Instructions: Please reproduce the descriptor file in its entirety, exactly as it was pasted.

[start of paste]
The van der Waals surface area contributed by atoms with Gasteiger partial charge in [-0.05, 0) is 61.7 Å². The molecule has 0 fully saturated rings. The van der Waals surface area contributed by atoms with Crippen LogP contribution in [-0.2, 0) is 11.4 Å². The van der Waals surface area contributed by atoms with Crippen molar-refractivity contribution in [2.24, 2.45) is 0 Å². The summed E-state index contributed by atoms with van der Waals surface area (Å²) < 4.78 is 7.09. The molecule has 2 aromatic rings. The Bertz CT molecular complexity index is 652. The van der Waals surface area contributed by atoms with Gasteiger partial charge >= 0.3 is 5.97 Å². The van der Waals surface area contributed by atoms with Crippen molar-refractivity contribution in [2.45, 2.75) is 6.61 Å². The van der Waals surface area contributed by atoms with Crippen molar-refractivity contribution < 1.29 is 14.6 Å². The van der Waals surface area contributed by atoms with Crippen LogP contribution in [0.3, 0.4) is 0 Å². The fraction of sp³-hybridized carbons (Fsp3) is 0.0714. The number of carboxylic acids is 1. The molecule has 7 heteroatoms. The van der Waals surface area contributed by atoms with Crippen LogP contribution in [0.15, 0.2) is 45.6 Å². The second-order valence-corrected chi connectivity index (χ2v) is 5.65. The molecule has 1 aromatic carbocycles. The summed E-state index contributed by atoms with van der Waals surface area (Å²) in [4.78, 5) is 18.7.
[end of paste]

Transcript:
The van der Waals surface area contributed by atoms with Gasteiger partial charge in [-0.05, 0) is 61.7 Å². The molecule has 0 fully saturated rings. The van der Waals surface area contributed by atoms with Crippen LogP contribution in [-0.2, 0) is 11.4 Å². The van der Waals surface area contributed by atoms with Crippen molar-refractivity contribution in [2.24, 2.45) is 0 Å². The summed E-state index contributed by atoms with van der Waals surface area (Å²) < 4.78 is 7.09. The molecule has 2 aromatic rings. The Bertz CT molecular complexity index is 652. The van der Waals surface area contributed by atoms with Gasteiger partial charge >= 0.3 is 5.97 Å². The van der Waals surface area contributed by atoms with Crippen molar-refractivity contribution in [2.45, 2.75) is 6.61 Å². The van der Waals surface area contributed by atoms with Crippen molar-refractivity contribution < 1.29 is 14.6 Å². The van der Waals surface area contributed by atoms with Crippen LogP contribution in [0.3, 0.4) is 0 Å². The fraction of sp³-hybridized carbons (Fsp3) is 0.0714. The number of carboxylic acids is 1. The molecule has 7 heteroatoms. The van der Waals surface area contributed by atoms with Crippen LogP contribution in [0.15, 0.2) is 45.6 Å². The second-order valence-corrected chi connectivity index (χ2v) is 5.65. The molecule has 1 aromatic carbocycles. The summed E-state index contributed by atoms with van der Waals surface area (Å²) in [4.78, 5) is 18.7.